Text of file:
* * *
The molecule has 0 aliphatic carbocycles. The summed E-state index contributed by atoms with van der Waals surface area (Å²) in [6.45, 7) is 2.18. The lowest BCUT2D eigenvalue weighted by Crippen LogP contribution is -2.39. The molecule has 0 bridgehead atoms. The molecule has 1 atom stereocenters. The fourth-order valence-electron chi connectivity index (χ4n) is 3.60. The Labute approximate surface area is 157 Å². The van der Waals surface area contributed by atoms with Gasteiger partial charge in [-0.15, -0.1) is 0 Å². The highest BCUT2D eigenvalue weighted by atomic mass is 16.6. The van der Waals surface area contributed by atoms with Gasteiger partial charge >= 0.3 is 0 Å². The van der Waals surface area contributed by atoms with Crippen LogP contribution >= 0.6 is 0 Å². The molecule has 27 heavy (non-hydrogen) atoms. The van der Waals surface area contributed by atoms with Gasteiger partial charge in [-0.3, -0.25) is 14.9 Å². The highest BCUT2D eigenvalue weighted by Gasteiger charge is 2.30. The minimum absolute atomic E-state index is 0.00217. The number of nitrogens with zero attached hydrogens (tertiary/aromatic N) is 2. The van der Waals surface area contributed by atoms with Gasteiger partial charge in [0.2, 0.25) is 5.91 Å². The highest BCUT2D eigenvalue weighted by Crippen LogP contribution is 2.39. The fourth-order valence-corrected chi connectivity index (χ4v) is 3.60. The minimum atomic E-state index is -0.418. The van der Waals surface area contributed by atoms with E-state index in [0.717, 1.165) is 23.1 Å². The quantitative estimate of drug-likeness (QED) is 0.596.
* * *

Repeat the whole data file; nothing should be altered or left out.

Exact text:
The molecule has 0 aliphatic carbocycles. The summed E-state index contributed by atoms with van der Waals surface area (Å²) in [6.45, 7) is 2.18. The lowest BCUT2D eigenvalue weighted by Crippen LogP contribution is -2.39. The molecule has 0 bridgehead atoms. The molecule has 1 atom stereocenters. The fourth-order valence-electron chi connectivity index (χ4n) is 3.60. The Labute approximate surface area is 157 Å². The van der Waals surface area contributed by atoms with Gasteiger partial charge in [-0.15, -0.1) is 0 Å². The highest BCUT2D eigenvalue weighted by atomic mass is 16.6. The van der Waals surface area contributed by atoms with Gasteiger partial charge >= 0.3 is 0 Å². The van der Waals surface area contributed by atoms with Crippen LogP contribution >= 0.6 is 0 Å². The molecule has 27 heavy (non-hydrogen) atoms. The van der Waals surface area contributed by atoms with Gasteiger partial charge in [-0.3, -0.25) is 14.9 Å². The highest BCUT2D eigenvalue weighted by Gasteiger charge is 2.30. The minimum absolute atomic E-state index is 0.00217. The number of nitrogens with zero attached hydrogens (tertiary/aromatic N) is 2. The van der Waals surface area contributed by atoms with Gasteiger partial charge in [0.2, 0.25) is 5.91 Å². The highest BCUT2D eigenvalue weighted by Crippen LogP contribution is 2.39. The fourth-order valence-corrected chi connectivity index (χ4v) is 3.60. The minimum atomic E-state index is -0.418. The van der Waals surface area contributed by atoms with E-state index in [0.717, 1.165) is 23.1 Å². The quantitative estimate of drug-likeness (QED) is 0.596.